Evadne Kelly is a dance artist, educator, and interdisciplinary scholar. Since graduating from The School of Toronto Dance Theatre in 1997, where she studied composition with Trish Beatty and Elizabeth Chitty, she has had the honour of working with Dancetheatre David Earle as a core dancer for fourteen years and, subsequently, as a guest. As an independent artist, Evadne has also performed works by choreographers D.A. Hoskins, Allen Kaeja, Learie McNicolls, Sharon Moore, Carly Wong, Graham McKelvie, Patricia Beatty, and Julia Sasso (including 2004 Dora award winning Variété directed by Ross Manson). Parallel to her dance career, Evadne worked as a fully certified pilates instructor (Stott) for 20 years as she gained degrees in Equity Studies, Women’s Studies, Anthropology, and Dance Studies (PhD, York University). Her dissertation culminated in the publication of her 2019 peer-reviewed book, Dancing Spirit, Love, and War: Performing the Translocal Realities of Contemporary Fiji (Univ. Wisconsin Press).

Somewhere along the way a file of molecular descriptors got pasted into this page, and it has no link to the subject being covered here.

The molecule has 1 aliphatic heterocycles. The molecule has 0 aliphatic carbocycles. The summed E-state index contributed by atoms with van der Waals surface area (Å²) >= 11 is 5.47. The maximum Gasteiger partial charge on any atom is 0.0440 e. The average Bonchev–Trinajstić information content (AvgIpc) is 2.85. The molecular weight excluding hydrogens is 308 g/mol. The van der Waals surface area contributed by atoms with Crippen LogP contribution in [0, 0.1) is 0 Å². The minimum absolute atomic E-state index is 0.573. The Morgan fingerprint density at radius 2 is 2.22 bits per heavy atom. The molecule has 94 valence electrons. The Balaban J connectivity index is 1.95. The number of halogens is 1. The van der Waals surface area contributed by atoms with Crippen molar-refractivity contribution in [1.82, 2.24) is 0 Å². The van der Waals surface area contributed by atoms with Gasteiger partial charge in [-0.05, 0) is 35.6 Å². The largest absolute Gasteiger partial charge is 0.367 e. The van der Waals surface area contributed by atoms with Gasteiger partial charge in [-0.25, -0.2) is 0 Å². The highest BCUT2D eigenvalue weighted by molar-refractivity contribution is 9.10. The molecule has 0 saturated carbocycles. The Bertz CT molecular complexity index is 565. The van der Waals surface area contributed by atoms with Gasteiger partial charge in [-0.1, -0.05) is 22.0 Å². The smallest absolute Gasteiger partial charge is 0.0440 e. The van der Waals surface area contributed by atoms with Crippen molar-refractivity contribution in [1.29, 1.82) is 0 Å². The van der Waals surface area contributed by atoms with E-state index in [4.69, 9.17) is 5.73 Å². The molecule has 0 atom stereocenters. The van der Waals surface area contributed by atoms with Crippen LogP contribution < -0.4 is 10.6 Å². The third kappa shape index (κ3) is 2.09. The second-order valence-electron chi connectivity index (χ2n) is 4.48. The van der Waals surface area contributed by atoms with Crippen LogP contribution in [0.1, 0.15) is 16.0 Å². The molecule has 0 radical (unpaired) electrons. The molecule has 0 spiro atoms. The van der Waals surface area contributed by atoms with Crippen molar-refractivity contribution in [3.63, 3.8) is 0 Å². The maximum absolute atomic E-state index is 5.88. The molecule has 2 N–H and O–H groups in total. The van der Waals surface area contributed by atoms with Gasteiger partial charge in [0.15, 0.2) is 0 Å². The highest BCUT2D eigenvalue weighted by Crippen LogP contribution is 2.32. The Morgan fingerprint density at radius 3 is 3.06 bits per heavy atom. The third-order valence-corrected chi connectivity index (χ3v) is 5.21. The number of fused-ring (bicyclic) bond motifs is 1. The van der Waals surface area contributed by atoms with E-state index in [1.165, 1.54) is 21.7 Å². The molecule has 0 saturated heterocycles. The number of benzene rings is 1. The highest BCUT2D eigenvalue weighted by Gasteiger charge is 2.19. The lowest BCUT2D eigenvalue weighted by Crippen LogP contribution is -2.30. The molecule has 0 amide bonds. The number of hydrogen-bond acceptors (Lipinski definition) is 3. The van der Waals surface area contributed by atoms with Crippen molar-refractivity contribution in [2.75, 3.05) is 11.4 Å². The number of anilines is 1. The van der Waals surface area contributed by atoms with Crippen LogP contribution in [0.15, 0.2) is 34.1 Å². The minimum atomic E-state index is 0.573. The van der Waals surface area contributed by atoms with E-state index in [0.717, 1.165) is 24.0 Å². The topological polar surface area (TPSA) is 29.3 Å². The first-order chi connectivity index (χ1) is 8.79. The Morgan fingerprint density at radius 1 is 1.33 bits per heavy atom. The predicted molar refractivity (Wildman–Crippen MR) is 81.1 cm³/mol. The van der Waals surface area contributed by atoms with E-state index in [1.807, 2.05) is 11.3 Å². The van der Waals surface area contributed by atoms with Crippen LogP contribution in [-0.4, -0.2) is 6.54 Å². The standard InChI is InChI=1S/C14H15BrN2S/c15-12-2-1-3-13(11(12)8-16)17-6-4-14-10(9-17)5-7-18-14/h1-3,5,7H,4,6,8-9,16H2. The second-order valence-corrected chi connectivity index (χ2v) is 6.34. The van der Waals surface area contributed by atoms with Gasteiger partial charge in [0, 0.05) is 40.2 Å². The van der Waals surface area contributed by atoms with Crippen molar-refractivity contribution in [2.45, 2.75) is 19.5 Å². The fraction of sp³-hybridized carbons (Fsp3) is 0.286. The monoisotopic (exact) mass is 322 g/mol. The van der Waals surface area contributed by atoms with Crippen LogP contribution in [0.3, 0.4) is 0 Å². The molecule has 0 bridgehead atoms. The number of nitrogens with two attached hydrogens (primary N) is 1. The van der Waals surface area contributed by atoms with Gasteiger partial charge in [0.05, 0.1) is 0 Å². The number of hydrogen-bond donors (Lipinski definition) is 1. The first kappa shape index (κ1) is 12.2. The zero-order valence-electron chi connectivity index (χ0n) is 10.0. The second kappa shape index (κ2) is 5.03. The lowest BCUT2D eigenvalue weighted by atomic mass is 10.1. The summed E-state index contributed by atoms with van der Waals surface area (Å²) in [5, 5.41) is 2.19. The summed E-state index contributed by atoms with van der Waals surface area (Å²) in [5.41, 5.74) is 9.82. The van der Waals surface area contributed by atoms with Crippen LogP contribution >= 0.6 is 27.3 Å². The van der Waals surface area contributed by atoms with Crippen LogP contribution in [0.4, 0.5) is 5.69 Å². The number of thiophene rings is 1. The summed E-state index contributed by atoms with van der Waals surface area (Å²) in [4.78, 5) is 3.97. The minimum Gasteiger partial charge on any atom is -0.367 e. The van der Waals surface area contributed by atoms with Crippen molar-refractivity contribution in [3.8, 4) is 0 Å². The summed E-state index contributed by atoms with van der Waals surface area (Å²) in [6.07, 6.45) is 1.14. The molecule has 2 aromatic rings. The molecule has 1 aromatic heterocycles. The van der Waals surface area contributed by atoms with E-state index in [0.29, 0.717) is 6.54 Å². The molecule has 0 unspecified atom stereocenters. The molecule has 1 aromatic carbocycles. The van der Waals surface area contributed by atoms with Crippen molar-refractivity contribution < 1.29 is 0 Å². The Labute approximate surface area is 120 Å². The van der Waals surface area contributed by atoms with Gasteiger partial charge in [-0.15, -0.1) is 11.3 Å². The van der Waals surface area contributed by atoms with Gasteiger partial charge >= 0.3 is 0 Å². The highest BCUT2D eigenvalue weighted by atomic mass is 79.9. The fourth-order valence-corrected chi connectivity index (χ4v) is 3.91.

Building on her 25+ years of professional dance experience and scholarly pursuits, Evadne focuses her arts-based research and creation work on community-engaged and devised methodologies for social justice aims. Evadne recently led the co-creation of a project series that exposes and counters histories and legacies of eugenics, including the exhibition Into the Light: Eugenics and Education in Southern Ontario (recipient of the 2019 Lieutenant Governor’s Ontario Award for Excellence in Conservation) and the online knowledge platform Into the Light: Living Histories of Oppression and Education in Ontario. The projects have formed collaborations with First Nations and settler survivor-activists and practitioners across various disciplines and sectors.
In addition to teaching contemporary composition at Guelph Youth Dance, Evadne is an Adjunct Professor at Re•Vision: The Centre for Art and Social Justice, University of Guelph. She also works as a Sessional Instructor in Theatre Studies at University of Guelph and in Dance at York University.